Hakusanroku Journal 白山麓ジャーナル

June 27, 2018 Visitors from Hong Kong.

On Tuesday, we had some guests from Hong Kong. 30 students from HKCWC Fung Yiu King Memorial Secondary School visited ICT Hakusanroku Campus as a part of their school trip. Students of both schools broke up into fourteen teams to play the SDGs card game.

The SDGs (sustainable development goals) are a set of seventeen goals agreed upon by all 193 nations of the UN to make a better and sustainable world by 2030. They include goals not only focused on developing countries such as “no poverty” and “zero hunger”, but also goals targeting social needs in developed countries and the environment. The SDGs card game is designed to give the players the experience of developing the world.

In the SDGs card game, each group is given a primary goal, specific smaller goals, and money and time cards. Primary goals are general goals such as “make a lot of money” or “live a leisure life.” Specific goals are goals such as “build a highway” or “set a limit to fish taken each year.” They require money and time to complete and reward a different amount of money and time. When completed, each goal effects the world parameter, which is shown on the whiteboard in ratings of environment, society and industry. The goal of the game is for each group to complete goals and negotiate with other groups to trade cards to fulfil their primary goal and develop the world.

Most groups had two Hong Kong students and one ICT student, and were very shy at first. English was not their primary language and they had only just met each other five minutes ago. However, this ceased to be a concern as soon as the game began. There were students discussing their next move, rushing to complete their goal and receive the rewards, and negotiating vigorously. When the dust settled at half time and everyone looked at the world parameter, our jaws dropped. The world that had started at an even four points each for environment, society and industry, was now one point each for environment and society, and eighteen points for industry. We had reproduced the Industrial Revolution!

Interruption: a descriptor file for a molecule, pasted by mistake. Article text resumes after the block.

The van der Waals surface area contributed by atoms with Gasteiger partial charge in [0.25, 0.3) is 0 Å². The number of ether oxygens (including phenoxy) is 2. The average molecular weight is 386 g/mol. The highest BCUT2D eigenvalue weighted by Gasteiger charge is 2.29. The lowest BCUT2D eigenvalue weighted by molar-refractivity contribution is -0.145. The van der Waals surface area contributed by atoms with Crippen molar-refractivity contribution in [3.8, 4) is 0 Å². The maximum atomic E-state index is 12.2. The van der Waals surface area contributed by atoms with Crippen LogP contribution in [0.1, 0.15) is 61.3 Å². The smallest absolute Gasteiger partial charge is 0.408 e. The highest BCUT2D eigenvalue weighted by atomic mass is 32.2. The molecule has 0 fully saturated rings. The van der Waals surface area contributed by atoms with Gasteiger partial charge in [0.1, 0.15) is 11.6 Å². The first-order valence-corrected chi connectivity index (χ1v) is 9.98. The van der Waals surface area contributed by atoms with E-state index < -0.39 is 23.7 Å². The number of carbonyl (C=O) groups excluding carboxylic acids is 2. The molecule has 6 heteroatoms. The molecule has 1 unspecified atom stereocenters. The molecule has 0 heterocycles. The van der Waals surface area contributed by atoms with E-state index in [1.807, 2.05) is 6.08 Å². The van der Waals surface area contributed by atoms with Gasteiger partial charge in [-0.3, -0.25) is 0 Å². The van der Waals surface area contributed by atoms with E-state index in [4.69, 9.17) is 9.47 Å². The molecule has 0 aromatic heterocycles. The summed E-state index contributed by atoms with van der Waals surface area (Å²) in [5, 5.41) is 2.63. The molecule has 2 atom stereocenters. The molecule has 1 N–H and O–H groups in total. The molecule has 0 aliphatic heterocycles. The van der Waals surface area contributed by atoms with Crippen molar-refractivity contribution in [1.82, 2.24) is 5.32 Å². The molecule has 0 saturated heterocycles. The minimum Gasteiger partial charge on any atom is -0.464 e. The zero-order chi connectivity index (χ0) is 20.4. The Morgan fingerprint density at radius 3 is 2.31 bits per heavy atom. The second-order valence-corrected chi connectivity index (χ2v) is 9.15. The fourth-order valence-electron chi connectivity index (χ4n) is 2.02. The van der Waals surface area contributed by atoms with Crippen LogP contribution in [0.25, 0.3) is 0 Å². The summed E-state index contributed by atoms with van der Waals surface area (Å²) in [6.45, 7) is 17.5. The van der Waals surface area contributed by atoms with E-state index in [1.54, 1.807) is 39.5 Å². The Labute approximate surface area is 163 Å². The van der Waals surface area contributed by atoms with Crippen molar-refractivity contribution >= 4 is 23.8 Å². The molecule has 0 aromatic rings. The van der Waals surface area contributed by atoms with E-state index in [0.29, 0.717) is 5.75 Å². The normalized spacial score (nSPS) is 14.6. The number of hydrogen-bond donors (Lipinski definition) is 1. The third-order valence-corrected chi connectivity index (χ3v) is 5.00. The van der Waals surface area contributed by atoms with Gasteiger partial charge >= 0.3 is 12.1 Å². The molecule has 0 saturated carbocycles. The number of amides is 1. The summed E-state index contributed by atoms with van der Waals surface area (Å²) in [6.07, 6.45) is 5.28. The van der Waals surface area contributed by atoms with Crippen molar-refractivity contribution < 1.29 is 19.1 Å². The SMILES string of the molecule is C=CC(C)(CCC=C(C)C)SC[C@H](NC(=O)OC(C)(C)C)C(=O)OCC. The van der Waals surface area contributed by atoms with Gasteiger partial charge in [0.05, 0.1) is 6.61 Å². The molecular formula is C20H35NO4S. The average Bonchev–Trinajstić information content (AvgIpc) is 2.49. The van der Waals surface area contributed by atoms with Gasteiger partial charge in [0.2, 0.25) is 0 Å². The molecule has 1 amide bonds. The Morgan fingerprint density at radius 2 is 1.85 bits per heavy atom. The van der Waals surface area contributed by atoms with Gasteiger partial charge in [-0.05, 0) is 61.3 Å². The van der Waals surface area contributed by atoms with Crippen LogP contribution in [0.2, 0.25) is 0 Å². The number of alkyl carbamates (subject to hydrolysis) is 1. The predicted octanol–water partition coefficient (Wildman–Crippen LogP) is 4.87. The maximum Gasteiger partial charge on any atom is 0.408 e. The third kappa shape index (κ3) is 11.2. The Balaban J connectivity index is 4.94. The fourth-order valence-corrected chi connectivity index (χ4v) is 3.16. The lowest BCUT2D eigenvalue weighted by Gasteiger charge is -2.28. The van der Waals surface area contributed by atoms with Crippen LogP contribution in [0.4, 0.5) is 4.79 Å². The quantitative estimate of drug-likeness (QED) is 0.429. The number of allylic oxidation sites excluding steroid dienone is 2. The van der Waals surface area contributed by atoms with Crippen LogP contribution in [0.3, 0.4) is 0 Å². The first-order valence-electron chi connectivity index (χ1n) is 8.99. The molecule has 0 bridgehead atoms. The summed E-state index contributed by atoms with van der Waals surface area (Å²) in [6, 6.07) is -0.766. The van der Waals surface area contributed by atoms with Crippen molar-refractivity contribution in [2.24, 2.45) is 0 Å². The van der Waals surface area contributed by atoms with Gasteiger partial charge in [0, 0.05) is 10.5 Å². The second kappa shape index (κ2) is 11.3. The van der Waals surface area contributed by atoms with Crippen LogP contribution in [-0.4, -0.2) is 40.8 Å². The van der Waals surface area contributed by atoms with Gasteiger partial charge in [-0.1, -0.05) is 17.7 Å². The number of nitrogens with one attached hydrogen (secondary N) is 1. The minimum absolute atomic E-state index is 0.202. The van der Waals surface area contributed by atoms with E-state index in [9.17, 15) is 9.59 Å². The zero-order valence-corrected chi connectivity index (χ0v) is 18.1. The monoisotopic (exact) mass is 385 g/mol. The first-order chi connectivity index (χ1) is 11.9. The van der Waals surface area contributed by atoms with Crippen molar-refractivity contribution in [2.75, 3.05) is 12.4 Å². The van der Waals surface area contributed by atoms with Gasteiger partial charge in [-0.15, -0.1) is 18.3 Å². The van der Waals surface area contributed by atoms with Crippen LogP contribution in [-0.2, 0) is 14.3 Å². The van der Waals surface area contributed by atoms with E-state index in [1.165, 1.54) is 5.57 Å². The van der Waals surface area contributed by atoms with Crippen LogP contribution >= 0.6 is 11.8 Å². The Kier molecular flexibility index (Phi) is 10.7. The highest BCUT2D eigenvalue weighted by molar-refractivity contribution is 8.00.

The instructor explained that the world we had created probably had horrible child labor and species going extinct every year. Each group had taken the most profitable actions and this world was the result. The second half was our test if we could bring the world back. The results are as you can see in the picture. Although we could not reach even, the environment and society improved compared to the first half. During reflection, several students said that they tried to improve the society and environment, but could not always find the sufficient money, time, or goals. Other students complained that the objective of the game was difficult to understand. I think this is interestingly similar to the world we live in today.

I asked the instructor about the results later and she explained that this is how the game commonly plays out. I was surprised how well it replicated the real world, especially for an educational game. There were groups with skillful players who fulfilled their goals in no time while other group struggled to negotiate and were casted aside. It seemed like a miniature version of the real world like the book “If the world were a village of 100 people.” The moment at halftime of “oh my god” was my favorite and I hope it remains in the students memory that provokes them to become conscious and take action to create a better world.










HOMECampus LifeHakusanroku JournalED EducationJune 27, 2018 Visitors from Hong Kong.